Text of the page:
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Recognize Bradycardia

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Bradycardia is defined as a heart rate that is slower than what is considered normal for a child’s age. Bradycardia in children should be evaluated, but not all bradycardia needs to be medically managed. Intervention is required when bradycardia is symptomatic and compromises cardiovascular function. This commonly means that the heart is beating too slowly to maintain blood pressure, thereby causing shock, poor tissue perfusion, and/or a change in mental status. Symptomatic bradycardia may cause a number of signs and symptoms including low blood pressure, pulmonary edema/congestion, abnormal rhythm, chest discomfort, shortness of breath, lightheadedness, and/or confusion or syncope. Bradycardia most commonly becomes symptomatic when it is of new onset for the patient (acute slowing of the heart rate).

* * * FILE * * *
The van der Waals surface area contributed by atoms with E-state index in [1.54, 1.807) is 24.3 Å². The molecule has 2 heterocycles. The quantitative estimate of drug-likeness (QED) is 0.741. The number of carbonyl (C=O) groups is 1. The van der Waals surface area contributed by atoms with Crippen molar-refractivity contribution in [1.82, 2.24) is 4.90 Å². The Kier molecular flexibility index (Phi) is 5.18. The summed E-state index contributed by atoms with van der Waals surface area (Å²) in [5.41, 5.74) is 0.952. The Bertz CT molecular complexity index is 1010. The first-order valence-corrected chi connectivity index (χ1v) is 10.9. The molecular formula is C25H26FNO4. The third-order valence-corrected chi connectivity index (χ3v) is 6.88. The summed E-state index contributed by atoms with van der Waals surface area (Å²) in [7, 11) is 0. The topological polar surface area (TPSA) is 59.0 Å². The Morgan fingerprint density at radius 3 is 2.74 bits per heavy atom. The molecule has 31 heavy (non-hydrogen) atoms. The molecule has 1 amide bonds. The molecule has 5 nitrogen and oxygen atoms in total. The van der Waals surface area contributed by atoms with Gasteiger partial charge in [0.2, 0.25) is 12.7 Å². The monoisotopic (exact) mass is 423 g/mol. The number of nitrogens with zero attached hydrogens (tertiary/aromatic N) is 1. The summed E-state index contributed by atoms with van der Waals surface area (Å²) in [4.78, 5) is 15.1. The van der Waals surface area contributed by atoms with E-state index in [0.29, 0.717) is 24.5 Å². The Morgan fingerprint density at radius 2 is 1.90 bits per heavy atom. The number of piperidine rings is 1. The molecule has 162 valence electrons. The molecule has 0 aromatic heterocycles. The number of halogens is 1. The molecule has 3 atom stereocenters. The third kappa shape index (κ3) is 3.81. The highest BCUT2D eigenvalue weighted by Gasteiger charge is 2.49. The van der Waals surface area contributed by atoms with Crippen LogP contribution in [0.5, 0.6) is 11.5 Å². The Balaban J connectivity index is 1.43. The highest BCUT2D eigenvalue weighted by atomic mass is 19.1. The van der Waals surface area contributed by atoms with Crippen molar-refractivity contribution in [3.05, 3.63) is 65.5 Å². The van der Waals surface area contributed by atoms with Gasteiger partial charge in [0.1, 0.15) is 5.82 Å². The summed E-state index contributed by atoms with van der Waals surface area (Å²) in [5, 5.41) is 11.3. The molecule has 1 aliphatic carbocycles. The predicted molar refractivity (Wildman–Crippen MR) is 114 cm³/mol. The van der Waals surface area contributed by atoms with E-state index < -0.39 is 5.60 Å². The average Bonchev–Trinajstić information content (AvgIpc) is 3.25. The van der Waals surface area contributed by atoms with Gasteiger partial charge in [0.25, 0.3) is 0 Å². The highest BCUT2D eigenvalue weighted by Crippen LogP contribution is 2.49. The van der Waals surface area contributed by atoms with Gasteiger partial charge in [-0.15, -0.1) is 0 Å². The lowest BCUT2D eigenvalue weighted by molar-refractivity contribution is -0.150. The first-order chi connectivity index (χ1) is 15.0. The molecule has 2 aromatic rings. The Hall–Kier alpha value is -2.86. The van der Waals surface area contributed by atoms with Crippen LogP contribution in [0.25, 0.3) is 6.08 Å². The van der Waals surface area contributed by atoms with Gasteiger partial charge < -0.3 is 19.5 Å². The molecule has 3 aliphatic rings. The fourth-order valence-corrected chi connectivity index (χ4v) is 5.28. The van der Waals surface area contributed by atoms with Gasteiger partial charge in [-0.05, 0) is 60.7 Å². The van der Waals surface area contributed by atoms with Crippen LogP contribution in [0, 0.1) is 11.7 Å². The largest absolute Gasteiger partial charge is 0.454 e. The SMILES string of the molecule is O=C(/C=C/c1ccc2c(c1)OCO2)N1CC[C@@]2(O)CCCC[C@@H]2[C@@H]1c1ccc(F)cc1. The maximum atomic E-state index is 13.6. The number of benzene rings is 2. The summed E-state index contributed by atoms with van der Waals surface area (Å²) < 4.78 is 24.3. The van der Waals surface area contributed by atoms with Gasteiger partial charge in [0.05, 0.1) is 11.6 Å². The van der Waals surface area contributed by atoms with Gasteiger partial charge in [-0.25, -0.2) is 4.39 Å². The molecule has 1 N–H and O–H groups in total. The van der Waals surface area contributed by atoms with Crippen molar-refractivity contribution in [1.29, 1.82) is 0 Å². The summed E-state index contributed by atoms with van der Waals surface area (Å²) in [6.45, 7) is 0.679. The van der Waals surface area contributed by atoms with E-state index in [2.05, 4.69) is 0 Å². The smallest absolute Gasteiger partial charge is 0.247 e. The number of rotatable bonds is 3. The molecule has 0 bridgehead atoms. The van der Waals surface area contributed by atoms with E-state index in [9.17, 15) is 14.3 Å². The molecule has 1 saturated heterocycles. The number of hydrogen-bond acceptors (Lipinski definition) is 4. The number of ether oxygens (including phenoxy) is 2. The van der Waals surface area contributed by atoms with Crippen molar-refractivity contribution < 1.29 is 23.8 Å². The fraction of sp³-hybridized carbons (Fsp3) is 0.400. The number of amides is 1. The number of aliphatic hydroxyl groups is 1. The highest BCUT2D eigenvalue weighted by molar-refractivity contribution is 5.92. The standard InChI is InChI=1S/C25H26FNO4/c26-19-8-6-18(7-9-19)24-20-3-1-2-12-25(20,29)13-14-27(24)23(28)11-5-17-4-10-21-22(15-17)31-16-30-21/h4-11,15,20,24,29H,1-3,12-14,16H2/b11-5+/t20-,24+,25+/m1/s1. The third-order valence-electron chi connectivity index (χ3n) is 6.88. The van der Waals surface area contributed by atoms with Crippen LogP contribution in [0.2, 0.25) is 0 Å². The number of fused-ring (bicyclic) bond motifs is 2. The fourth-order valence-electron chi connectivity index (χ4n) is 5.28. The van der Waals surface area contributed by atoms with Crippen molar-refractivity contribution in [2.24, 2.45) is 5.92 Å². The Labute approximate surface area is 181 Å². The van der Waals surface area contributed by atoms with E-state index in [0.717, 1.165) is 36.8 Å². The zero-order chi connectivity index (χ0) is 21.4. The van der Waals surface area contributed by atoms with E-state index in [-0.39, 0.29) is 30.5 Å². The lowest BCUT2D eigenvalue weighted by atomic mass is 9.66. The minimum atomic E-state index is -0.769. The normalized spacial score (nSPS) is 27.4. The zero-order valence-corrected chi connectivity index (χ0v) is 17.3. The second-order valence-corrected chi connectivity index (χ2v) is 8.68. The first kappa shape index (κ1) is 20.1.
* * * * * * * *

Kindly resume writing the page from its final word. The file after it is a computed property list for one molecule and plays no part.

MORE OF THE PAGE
Sinus Bradycardia
Normal rhythm with slow rate
First Degree AV Block
PR interval is longer than 0.20 s
Type I Second Degree AV Block (Mobitz I)
PR interval increases in length until QRS complex is dropped
Type II Second Degree AV Block (Mobitz II)
PR interval is the same length with intermittently dropped QRS complex
Third Degree AV Block (Complete)
PR and QRS are not coordinated with each other
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